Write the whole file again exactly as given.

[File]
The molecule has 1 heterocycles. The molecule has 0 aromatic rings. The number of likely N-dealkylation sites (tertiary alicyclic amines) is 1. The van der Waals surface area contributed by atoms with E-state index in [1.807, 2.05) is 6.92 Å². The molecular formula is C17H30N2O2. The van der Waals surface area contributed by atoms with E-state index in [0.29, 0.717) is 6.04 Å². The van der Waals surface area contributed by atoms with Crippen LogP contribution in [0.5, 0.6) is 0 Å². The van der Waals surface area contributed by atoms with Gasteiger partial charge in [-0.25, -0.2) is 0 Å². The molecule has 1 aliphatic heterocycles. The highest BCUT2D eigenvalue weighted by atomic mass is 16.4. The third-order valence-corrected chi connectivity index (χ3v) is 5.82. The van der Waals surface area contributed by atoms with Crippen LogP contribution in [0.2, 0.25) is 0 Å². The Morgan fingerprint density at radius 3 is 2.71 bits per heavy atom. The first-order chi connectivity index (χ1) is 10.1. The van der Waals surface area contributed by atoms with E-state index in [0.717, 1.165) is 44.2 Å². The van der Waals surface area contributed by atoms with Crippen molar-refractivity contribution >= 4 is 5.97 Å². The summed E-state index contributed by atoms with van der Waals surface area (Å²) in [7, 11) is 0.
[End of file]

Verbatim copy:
The molecule has 1 heterocycles. The molecule has 0 aromatic rings. The number of likely N-dealkylation sites (tertiary alicyclic amines) is 1. The van der Waals surface area contributed by atoms with E-state index in [1.807, 2.05) is 6.92 Å². The molecular formula is C17H30N2O2. The van der Waals surface area contributed by atoms with E-state index in [0.29, 0.717) is 6.04 Å². The van der Waals surface area contributed by atoms with Crippen LogP contribution in [0.5, 0.6) is 0 Å². The van der Waals surface area contributed by atoms with Gasteiger partial charge in [-0.25, -0.2) is 0 Å². The molecule has 1 aliphatic heterocycles. The highest BCUT2D eigenvalue weighted by atomic mass is 16.4. The third-order valence-corrected chi connectivity index (χ3v) is 5.82. The van der Waals surface area contributed by atoms with Crippen LogP contribution in [0.2, 0.25) is 0 Å². The Morgan fingerprint density at radius 3 is 2.71 bits per heavy atom. The first-order chi connectivity index (χ1) is 10.1. The van der Waals surface area contributed by atoms with E-state index in [0.717, 1.165) is 44.2 Å². The van der Waals surface area contributed by atoms with Crippen molar-refractivity contribution >= 4 is 5.97 Å². The summed E-state index contributed by atoms with van der Waals surface area (Å²) in [7, 11) is 0.